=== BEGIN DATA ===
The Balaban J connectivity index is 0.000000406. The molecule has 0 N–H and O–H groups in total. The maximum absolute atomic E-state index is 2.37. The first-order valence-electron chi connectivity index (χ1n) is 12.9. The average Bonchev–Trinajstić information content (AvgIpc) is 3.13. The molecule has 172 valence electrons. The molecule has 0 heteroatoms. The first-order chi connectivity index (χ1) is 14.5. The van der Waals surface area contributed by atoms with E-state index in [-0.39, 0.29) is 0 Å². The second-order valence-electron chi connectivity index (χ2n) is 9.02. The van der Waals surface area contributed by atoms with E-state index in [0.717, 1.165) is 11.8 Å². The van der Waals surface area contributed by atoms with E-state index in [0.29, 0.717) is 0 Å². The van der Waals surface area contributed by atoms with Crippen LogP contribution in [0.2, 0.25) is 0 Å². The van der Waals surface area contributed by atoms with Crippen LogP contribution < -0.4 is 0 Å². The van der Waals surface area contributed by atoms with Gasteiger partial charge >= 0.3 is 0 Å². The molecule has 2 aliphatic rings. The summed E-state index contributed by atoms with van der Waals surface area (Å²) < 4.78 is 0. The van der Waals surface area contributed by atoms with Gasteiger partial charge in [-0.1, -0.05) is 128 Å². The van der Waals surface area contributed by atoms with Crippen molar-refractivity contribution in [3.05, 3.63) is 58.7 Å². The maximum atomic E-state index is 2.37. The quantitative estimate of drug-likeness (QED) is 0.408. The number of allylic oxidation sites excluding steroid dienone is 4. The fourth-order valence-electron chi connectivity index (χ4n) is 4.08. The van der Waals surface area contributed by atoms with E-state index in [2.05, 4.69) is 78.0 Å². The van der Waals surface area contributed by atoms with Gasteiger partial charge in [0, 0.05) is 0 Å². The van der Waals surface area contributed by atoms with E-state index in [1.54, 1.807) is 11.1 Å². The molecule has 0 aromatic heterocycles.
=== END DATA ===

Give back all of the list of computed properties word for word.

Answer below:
The Balaban J connectivity index is 0.000000406. The molecule has 0 N–H and O–H groups in total. The maximum absolute atomic E-state index is 2.37. The first-order valence-electron chi connectivity index (χ1n) is 12.9. The average Bonchev–Trinajstić information content (AvgIpc) is 3.13. The molecule has 172 valence electrons. The molecule has 0 heteroatoms. The first-order chi connectivity index (χ1) is 14.5. The van der Waals surface area contributed by atoms with E-state index in [-0.39, 0.29) is 0 Å². The second-order valence-electron chi connectivity index (χ2n) is 9.02. The van der Waals surface area contributed by atoms with E-state index in [0.717, 1.165) is 11.8 Å². The van der Waals surface area contributed by atoms with E-state index in [0.29, 0.717) is 0 Å². The van der Waals surface area contributed by atoms with Crippen LogP contribution in [0.2, 0.25) is 0 Å². The van der Waals surface area contributed by atoms with Crippen LogP contribution < -0.4 is 0 Å². The van der Waals surface area contributed by atoms with Gasteiger partial charge >= 0.3 is 0 Å². The molecule has 2 aliphatic rings. The summed E-state index contributed by atoms with van der Waals surface area (Å²) < 4.78 is 0. The van der Waals surface area contributed by atoms with Gasteiger partial charge in [-0.1, -0.05) is 128 Å². The van der Waals surface area contributed by atoms with Crippen molar-refractivity contribution in [3.05, 3.63) is 58.7 Å². The maximum atomic E-state index is 2.37. The quantitative estimate of drug-likeness (QED) is 0.408. The number of allylic oxidation sites excluding steroid dienone is 4. The fourth-order valence-electron chi connectivity index (χ4n) is 4.08. The van der Waals surface area contributed by atoms with E-state index in [2.05, 4.69) is 78.0 Å². The van der Waals surface area contributed by atoms with Gasteiger partial charge in [0, 0.05) is 0 Å². The van der Waals surface area contributed by atoms with E-state index in [1.54, 1.807) is 11.1 Å². The molecule has 0 aromatic heterocycles.